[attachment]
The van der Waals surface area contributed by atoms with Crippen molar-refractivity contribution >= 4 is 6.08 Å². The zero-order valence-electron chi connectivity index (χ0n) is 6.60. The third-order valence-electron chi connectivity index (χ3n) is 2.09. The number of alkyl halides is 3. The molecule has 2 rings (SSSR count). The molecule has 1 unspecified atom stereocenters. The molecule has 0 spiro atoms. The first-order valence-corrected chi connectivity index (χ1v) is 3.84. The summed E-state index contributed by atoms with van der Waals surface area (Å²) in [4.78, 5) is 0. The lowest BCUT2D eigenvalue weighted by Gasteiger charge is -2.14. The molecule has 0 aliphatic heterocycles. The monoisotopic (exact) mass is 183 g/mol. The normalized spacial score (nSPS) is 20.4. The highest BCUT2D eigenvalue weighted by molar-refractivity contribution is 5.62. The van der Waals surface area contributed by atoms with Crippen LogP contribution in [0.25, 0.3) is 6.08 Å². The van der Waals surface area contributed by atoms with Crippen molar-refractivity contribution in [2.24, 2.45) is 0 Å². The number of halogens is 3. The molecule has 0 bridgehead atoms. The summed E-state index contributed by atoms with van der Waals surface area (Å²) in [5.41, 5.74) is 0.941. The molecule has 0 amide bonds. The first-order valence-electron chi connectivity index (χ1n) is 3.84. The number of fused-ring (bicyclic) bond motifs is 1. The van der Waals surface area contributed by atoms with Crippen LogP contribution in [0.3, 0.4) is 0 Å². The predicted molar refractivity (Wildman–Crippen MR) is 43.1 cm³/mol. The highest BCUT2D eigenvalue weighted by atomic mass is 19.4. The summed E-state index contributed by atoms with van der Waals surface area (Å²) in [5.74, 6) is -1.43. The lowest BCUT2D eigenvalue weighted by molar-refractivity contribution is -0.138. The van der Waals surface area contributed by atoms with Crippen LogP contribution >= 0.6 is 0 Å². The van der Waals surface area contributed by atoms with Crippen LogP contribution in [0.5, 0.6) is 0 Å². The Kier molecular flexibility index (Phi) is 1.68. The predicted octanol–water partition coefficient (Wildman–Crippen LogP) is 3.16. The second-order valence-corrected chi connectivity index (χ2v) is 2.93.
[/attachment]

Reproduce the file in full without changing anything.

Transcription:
The van der Waals surface area contributed by atoms with Crippen molar-refractivity contribution >= 4 is 6.08 Å². The zero-order valence-electron chi connectivity index (χ0n) is 6.60. The third-order valence-electron chi connectivity index (χ3n) is 2.09. The number of alkyl halides is 3. The molecule has 2 rings (SSSR count). The molecule has 1 unspecified atom stereocenters. The molecule has 0 spiro atoms. The first-order valence-corrected chi connectivity index (χ1v) is 3.84. The summed E-state index contributed by atoms with van der Waals surface area (Å²) in [4.78, 5) is 0. The lowest BCUT2D eigenvalue weighted by Gasteiger charge is -2.14. The molecule has 0 aliphatic heterocycles. The monoisotopic (exact) mass is 183 g/mol. The normalized spacial score (nSPS) is 20.4. The highest BCUT2D eigenvalue weighted by molar-refractivity contribution is 5.62. The van der Waals surface area contributed by atoms with Crippen LogP contribution in [0.25, 0.3) is 6.08 Å². The van der Waals surface area contributed by atoms with Crippen molar-refractivity contribution in [2.24, 2.45) is 0 Å². The number of halogens is 3. The molecule has 0 bridgehead atoms. The summed E-state index contributed by atoms with van der Waals surface area (Å²) in [5.41, 5.74) is 0.941. The molecule has 0 amide bonds. The first-order valence-electron chi connectivity index (χ1n) is 3.84. The number of fused-ring (bicyclic) bond motifs is 1. The van der Waals surface area contributed by atoms with Crippen LogP contribution in [0.3, 0.4) is 0 Å². The predicted molar refractivity (Wildman–Crippen MR) is 43.1 cm³/mol. The highest BCUT2D eigenvalue weighted by atomic mass is 19.4. The summed E-state index contributed by atoms with van der Waals surface area (Å²) in [5.74, 6) is -1.43. The lowest BCUT2D eigenvalue weighted by molar-refractivity contribution is -0.138. The van der Waals surface area contributed by atoms with Crippen LogP contribution >= 0.6 is 0 Å². The van der Waals surface area contributed by atoms with Crippen LogP contribution in [0.5, 0.6) is 0 Å². The Kier molecular flexibility index (Phi) is 1.68. The predicted octanol–water partition coefficient (Wildman–Crippen LogP) is 3.16. The second-order valence-corrected chi connectivity index (χ2v) is 2.93.